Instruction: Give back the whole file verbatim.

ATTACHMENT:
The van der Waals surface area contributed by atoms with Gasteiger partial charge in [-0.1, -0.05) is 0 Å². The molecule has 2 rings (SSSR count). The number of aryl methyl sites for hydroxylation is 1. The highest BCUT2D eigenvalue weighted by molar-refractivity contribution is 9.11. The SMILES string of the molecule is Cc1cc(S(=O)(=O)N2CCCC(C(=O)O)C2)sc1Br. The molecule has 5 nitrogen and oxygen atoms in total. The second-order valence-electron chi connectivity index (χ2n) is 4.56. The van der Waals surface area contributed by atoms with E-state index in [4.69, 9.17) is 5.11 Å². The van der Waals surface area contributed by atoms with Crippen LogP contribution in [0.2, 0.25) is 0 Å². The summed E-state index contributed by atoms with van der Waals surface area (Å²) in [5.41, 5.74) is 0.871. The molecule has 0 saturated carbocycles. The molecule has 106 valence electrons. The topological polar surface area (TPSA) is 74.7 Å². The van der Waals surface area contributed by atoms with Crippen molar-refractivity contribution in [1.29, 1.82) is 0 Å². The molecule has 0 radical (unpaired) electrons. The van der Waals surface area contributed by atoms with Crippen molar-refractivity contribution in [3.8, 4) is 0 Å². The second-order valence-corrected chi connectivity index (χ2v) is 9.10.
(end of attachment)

The van der Waals surface area contributed by atoms with Gasteiger partial charge in [-0.1, -0.05) is 0 Å². The molecule has 2 rings (SSSR count). The number of aryl methyl sites for hydroxylation is 1. The highest BCUT2D eigenvalue weighted by molar-refractivity contribution is 9.11. The SMILES string of the molecule is Cc1cc(S(=O)(=O)N2CCCC(C(=O)O)C2)sc1Br. The molecule has 5 nitrogen and oxygen atoms in total. The second-order valence-electron chi connectivity index (χ2n) is 4.56. The van der Waals surface area contributed by atoms with E-state index in [4.69, 9.17) is 5.11 Å². The van der Waals surface area contributed by atoms with Crippen LogP contribution in [0.2, 0.25) is 0 Å². The summed E-state index contributed by atoms with van der Waals surface area (Å²) in [5.41, 5.74) is 0.871. The molecule has 0 saturated carbocycles. The molecule has 106 valence electrons. The topological polar surface area (TPSA) is 74.7 Å². The van der Waals surface area contributed by atoms with Crippen molar-refractivity contribution in [1.29, 1.82) is 0 Å². The molecule has 0 radical (unpaired) electrons. The van der Waals surface area contributed by atoms with Crippen molar-refractivity contribution in [3.8, 4) is 0 Å². The second-order valence-corrected chi connectivity index (χ2v) is 9.10.